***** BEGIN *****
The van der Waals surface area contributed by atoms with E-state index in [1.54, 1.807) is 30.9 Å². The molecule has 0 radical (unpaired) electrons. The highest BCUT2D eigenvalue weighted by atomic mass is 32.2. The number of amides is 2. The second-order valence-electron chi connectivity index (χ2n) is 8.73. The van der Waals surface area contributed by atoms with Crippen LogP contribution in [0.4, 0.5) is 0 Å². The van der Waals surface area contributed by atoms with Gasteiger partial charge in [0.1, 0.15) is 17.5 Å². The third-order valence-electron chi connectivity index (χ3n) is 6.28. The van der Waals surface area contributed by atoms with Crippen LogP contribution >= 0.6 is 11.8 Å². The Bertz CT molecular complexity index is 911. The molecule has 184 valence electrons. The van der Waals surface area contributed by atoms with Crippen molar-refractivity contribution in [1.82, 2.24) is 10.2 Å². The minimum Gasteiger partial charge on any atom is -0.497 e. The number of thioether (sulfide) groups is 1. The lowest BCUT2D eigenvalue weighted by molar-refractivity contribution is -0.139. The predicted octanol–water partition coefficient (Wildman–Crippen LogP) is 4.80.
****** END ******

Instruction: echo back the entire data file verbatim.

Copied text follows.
The van der Waals surface area contributed by atoms with E-state index in [1.54, 1.807) is 30.9 Å². The molecule has 0 radical (unpaired) electrons. The highest BCUT2D eigenvalue weighted by atomic mass is 32.2. The number of amides is 2. The second-order valence-electron chi connectivity index (χ2n) is 8.73. The van der Waals surface area contributed by atoms with Crippen LogP contribution in [0.4, 0.5) is 0 Å². The van der Waals surface area contributed by atoms with Gasteiger partial charge in [0.1, 0.15) is 17.5 Å². The third-order valence-electron chi connectivity index (χ3n) is 6.28. The van der Waals surface area contributed by atoms with Crippen LogP contribution >= 0.6 is 11.8 Å². The Bertz CT molecular complexity index is 911. The molecule has 184 valence electrons. The van der Waals surface area contributed by atoms with Crippen molar-refractivity contribution in [1.82, 2.24) is 10.2 Å². The minimum Gasteiger partial charge on any atom is -0.497 e. The number of thioether (sulfide) groups is 1. The lowest BCUT2D eigenvalue weighted by molar-refractivity contribution is -0.139. The predicted octanol–water partition coefficient (Wildman–Crippen LogP) is 4.80.